“The whole collection is about uniqueness and individuality—your clothes, your way, your size,” Haart said. All of the products can be purchased through the e1972 online store, and e-comm is certainly the main platform for consumers. But if the shopper wants to experience shopping at a higher level, there is a VIP aspect to e1972.
“I have 32 agencies around the world,” Haart added, speaking rapidly. “Pretty much in every major city. In the 32 agencies, I’ve now put one room that has been set aside for the atelier. If you order a piece that’s more than $10,000 on the website, if you would like, we will invite you to one of my 32 ateliers around the world. We will wine you, we will give you champagne, you’ll meet someone from the design team, we’ll take your measurements, you’ll get to be in an agency, you’ll get to see models walking by. And how did you get that experience? Not by spending 2 million at Chanel in three years. You ordered it from your computer in your bedroom.”
This idea: “your clothes, your size, your way,” is one Haart repeatedly stressed during our conversation, saying it over and over like a mantra. And it’s one that Miss Fame, who’s one of e1972’s spokesmodels, was more than happy to get behind; she even scheduled her entire New York Fashion Week around the show. “It’s a really great celebration of individuality, and a way to present your own version of existing on this planet,” she said. She first met Haart through her work with Supreme, and now considers her part of her “family in the industry”: “I think her whole approach is to feel celebrated and uplifted. That’s rare in modeling, and in fashion. So for somebody to really welcome you with open arms means the world to me.”
For a runway vet like Fontana, who worked with the Elite chief executive while she was at La Perla, Haart’s “be yourself” approach to the runway was unheard of. “We always have to do what they tell us,” she said of the instructions models are typically given backstage. Especially now that she’s a health coach, she wants to put her decades of experience to use. “We can help each other to be stronger. That’s why I’m here, I guess—I think people need to see more light, and to believe in themselves more, and I think I can help them.” Not just in terms of self-confidence, but also with simply having fun—even when it comes to the non-models. (She enthusiastically offered this reporter a bite of her favorite Häagen-Dazs ice cream backstage.)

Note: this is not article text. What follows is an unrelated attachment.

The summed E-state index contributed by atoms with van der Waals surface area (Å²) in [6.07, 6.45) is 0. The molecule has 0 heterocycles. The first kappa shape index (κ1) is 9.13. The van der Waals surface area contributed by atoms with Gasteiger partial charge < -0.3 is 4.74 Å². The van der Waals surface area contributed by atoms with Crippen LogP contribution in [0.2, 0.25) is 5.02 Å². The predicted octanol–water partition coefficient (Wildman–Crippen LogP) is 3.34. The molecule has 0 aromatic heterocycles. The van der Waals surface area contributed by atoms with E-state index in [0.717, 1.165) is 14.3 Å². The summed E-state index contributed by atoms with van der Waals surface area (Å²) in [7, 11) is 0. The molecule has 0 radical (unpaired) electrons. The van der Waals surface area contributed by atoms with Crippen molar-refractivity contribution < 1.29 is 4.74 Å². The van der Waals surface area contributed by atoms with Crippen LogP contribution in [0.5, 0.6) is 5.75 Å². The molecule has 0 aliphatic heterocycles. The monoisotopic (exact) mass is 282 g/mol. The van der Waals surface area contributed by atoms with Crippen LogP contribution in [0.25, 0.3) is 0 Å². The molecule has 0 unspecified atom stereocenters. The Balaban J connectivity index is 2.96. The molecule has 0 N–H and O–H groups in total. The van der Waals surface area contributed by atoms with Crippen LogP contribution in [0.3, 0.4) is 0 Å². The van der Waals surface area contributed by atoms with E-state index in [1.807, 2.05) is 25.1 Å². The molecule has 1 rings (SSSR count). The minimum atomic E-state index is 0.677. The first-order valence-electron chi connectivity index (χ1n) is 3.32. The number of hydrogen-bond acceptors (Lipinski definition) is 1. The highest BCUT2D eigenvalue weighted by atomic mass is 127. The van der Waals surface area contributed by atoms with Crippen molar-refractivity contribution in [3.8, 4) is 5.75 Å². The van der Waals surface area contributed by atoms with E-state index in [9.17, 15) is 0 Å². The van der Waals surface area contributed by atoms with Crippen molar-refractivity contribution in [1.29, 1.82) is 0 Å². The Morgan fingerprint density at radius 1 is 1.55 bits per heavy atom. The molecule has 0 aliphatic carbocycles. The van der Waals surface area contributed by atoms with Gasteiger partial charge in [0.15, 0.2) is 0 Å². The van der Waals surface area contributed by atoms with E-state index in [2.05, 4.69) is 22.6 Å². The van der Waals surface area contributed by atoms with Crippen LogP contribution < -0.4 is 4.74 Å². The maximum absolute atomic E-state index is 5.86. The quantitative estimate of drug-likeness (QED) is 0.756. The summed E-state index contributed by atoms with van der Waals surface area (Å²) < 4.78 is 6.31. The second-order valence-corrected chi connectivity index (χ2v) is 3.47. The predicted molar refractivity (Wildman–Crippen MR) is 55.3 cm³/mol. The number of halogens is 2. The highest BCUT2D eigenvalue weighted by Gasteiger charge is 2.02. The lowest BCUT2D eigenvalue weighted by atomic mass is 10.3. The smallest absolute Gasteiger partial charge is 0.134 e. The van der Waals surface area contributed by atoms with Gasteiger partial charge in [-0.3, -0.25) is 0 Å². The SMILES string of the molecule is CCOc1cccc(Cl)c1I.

Of course, the fashion industry isn’t just fun and games; there’s still the question of why a billion-dollar company like Elite World needs to create a brand in an industry that’s overflowing with labels and waste. With companies under Elite’s umbrella raking in revenue, why bother? According to Haart, the existence of Elite is exactly the point.
“I don’t think I could do it without the agency,” she said. “Meaning, the fact that I have 32 agencies helps me not have bricks-and-mortar stores. The fact that I’m constantly dealing with talent from all over the world, I get to see what people need and what they want and what inspires them and what makes them unique. So it gives me a real insight into the psyche of people all over the world. We’re kind of like a UN here. We have people from all over the world. And I love the idea of ‘be your own icon.’ Taking that [high-low] model lifestyle—if you see models on their off days, they’re in sweatpants and sweatshirts. Or they’re at the Grammys or the Oscars. I wanted to give that feeling to people who aren’t models. There’s no one who can do it better than us.”